9. Furthermore, the accepted interpretation of the expression “armed forces” refers to members of the regular forces, of any kind and type, of a state, including members of militias and volunteer corps, all of whom are under the command of the central government’s institutions. The defendants’ attempt to come within the definition of forces that are not subject to the central government is inconsistent with the language of the definition, as well as with the interpretation given to the expression by the learned Pictet – the official commentator of the Convention on behalf of the Red Cross. According to Pictet’s interpretation of article 4, there is a clear distinction between militias and volunteer corps that are part of the regular army, and forces that are independent:
… the delegates to the 1949 Conference reverted, at the suggestion of the Netherlands Delegation, to the principle stated in Article 1 of the 1907 Hague Regulations, which made a distinction between militias and volunteer corps forming part of the army and those which are independent. [emphasis added by Nazareth District Court]
We, too, are of the opinion that the expression “militias and volunteer corps,” which are unified under the Convention, should not be expanded to include organizations established on their own, or on behalf of a foreign sovereign – such as Hezbollah in the present case, which is subject to the orders of the Iranian government in one form or another – unlike volunteer forces that are unified by the central government, such as, by way of example only, Civil Defense or home defense forces, which are armed by the central government and subordinate to its command.
Indeed, the learned Dinstein so interpreted article 4 A (1) of the Convention:
The reference is to an army in the sweeping meaning of the term – land, sea, and air forces – including also auxiliary units, which comprise part of the state’s armed forces. Below we shall relate to this category using the language regular forces. It is important, therefore, to understand that it is not intended here to distinguish between a regular army and reserves, or between compulsory and regular service. All these come within the rubric of regular forces. The distinction is between regular forces of any kind, on the one hand, and irregular forces in the meaning of partisans or guerilla fighters, on the other hand. 
Israel, Nazareth District Court, Muhammad Srur case, Decision, 4 December 2007, §§ 8–9.
In his Separate Opinion, Judge Menachem Ben David stated:
Article 4 A (1) of the Third Geneva Convention specifies who are entitled to protection under the Convention, and we see that they are members of the armed forces of parties to the conflict with “parties to the conflict” here being the states that are at war with each other. Nobody can argue that the defendants, and other members of Hezbollah, come within this category. Others entitled to this status are members of militias or volunteer corps constituting a part of the armed forces of the parties to the conflict. In the English original, the article speaks of members of militias and volunteers as “forming part” of such armed forces. There is no doubt that the article refers to civilian, or semi-military, bodies that are part of the armed forces of their mother country and are combined with them or attached to them. As was explained, the logic underlying the Convention is intended to give reciprocal protection to members of the armed forces of countries that are at war with each other, and their members fall captive, when those soldiers did not act on their own but as agents on a mission for the sovereign of their country and upon its orders. It is known that every one of them has the obligation of loyalty to his country and to the sovereign leading it, and must obey the sovereign’s orders, including going to battle, so it would not be proper or fair for the adversary state to prosecute the combatant if taken captive. The same logic dictates that protection should also be given to members of a militia and members of a volunteer corps, who are part of those armed forces, i.e., they belong and are part of them in organizational terms, act in their frameworks, accept the authority of the same sovereign, and act in accord with its orders and as its agents. The defendants and their fellow members in the organization clearly do not meet these conditions.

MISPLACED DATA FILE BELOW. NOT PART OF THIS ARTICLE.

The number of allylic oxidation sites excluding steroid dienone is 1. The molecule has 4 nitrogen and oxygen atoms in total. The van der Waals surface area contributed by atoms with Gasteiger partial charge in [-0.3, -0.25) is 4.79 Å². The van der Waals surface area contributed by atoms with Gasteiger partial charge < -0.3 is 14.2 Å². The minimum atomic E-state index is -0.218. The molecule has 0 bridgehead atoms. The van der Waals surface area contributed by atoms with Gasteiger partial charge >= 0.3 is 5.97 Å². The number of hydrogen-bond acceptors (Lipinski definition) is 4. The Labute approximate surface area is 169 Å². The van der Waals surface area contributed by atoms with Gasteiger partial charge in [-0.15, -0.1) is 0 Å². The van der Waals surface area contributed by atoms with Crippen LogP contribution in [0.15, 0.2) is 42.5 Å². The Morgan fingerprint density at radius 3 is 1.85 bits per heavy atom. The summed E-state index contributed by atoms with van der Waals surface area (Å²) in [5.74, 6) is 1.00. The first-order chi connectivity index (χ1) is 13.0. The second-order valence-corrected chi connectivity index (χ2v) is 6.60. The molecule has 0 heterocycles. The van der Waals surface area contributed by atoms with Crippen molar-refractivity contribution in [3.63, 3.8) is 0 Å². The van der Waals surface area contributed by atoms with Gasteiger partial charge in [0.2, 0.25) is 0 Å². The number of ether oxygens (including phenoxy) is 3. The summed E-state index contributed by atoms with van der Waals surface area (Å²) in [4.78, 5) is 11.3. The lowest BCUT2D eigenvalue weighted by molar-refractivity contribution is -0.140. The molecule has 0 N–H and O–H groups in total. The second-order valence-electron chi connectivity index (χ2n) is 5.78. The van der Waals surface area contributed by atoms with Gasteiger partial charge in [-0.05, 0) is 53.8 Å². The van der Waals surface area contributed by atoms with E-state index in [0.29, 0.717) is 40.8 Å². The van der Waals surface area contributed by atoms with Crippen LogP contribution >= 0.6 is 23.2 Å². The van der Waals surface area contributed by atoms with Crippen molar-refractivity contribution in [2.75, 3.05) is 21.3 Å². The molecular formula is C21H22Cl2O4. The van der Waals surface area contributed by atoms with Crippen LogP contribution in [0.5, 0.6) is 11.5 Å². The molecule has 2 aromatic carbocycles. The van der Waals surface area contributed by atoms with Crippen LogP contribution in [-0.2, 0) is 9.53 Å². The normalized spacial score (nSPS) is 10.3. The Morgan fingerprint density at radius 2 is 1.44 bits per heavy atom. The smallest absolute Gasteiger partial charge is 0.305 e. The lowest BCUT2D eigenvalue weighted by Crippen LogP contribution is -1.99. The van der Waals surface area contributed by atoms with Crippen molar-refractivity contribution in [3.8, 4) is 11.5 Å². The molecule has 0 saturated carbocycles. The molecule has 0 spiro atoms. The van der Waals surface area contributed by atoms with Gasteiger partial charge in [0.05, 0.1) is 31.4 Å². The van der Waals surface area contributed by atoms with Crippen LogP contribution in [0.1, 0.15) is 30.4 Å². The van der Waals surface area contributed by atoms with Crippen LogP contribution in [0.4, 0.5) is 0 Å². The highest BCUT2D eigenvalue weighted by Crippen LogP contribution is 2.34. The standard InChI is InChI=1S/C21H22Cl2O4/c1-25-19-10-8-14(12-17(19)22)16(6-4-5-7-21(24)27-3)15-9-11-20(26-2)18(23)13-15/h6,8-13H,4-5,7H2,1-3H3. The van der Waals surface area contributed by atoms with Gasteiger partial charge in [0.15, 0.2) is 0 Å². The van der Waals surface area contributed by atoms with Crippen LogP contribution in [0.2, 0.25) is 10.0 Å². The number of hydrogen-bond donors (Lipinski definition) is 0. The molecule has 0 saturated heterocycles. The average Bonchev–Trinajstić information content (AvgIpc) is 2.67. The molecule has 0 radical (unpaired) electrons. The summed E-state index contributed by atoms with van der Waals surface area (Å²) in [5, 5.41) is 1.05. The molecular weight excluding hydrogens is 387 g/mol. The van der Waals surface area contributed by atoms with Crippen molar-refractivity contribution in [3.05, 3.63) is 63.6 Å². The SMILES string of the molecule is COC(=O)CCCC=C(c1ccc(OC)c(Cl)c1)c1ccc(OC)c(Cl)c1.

Israel, Nazareth District Court, Muhammad Srur case, Separate Opinion of Judge Menachem Ben David, 4 December 2007, pp. 23–24.
[emphasis in original]
South Africa
In 1987, in the Petane case, the Cape Provincial Division of South Africa’s Supreme Court dismissed the accused’s claim that the 1977 Additional Protocol I reflected customary international law. The Court stated:
The accused has been indicted before this Court on three counts of terrorism, that is to say, contraventions of s 54(1) of the Internal Security Act 74 of 1982. He has also been indicted on three counts of attempted murder.
The accused’s position is stated to be that this Court has no jurisdiction to try him.
… The point in its early formulation was this. By the terms of [the 1977 Additional] Protocol I to the [1949] Geneva Conventions the accused was entitled to be treated as a prisoner-of-war. A prisoner-of-war is entitled to have notice of an impending prosecution for an alleged offence given to the so-called “protecting power” appointed to watch over prisoners-of-war. Since, if such a notice were necessary, the trial could not proceed without it, Mr Donen suggested that the necessity or otherwise for giving such a notice should be determined before evidence was led. …
On 12 August 1949 there were concluded at Geneva in Switzerland four treaties known as the Geneva Conventions. …
South Africa was among the nations which concluded the treaties. … Except for the common art 3, which binds parties to observe a limited number of fundamental humanitarian principles in armed conflicts not of an international character, they apply to wars between States.